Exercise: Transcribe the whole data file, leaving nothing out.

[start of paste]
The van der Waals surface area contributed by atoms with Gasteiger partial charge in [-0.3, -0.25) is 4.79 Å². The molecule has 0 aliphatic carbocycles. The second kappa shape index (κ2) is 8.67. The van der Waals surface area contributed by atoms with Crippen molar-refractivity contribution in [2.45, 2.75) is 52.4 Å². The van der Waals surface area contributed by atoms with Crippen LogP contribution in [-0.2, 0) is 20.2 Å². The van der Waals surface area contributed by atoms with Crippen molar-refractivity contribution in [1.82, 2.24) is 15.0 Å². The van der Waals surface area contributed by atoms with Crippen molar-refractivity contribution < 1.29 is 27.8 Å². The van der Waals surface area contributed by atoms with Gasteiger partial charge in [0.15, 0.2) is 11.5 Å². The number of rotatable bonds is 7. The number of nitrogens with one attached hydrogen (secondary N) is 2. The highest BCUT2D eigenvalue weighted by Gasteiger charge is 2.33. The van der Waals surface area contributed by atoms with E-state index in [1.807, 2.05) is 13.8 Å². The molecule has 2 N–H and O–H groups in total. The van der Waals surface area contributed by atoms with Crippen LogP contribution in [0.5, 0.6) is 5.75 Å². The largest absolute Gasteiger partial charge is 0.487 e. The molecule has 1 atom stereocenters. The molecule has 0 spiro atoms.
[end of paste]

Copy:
The van der Waals surface area contributed by atoms with Gasteiger partial charge in [-0.3, -0.25) is 4.79 Å². The molecule has 0 aliphatic carbocycles. The second kappa shape index (κ2) is 8.67. The van der Waals surface area contributed by atoms with Crippen molar-refractivity contribution in [2.45, 2.75) is 52.4 Å². The van der Waals surface area contributed by atoms with Crippen LogP contribution in [-0.2, 0) is 20.2 Å². The van der Waals surface area contributed by atoms with Crippen molar-refractivity contribution in [1.82, 2.24) is 15.0 Å². The van der Waals surface area contributed by atoms with Crippen molar-refractivity contribution < 1.29 is 27.8 Å². The van der Waals surface area contributed by atoms with Gasteiger partial charge in [0.15, 0.2) is 11.5 Å². The number of rotatable bonds is 7. The number of nitrogens with one attached hydrogen (secondary N) is 2. The highest BCUT2D eigenvalue weighted by Gasteiger charge is 2.33. The van der Waals surface area contributed by atoms with E-state index in [1.807, 2.05) is 13.8 Å². The molecule has 2 N–H and O–H groups in total. The van der Waals surface area contributed by atoms with Crippen LogP contribution in [0.5, 0.6) is 5.75 Å². The largest absolute Gasteiger partial charge is 0.487 e. The molecule has 1 atom stereocenters. The molecule has 0 spiro atoms.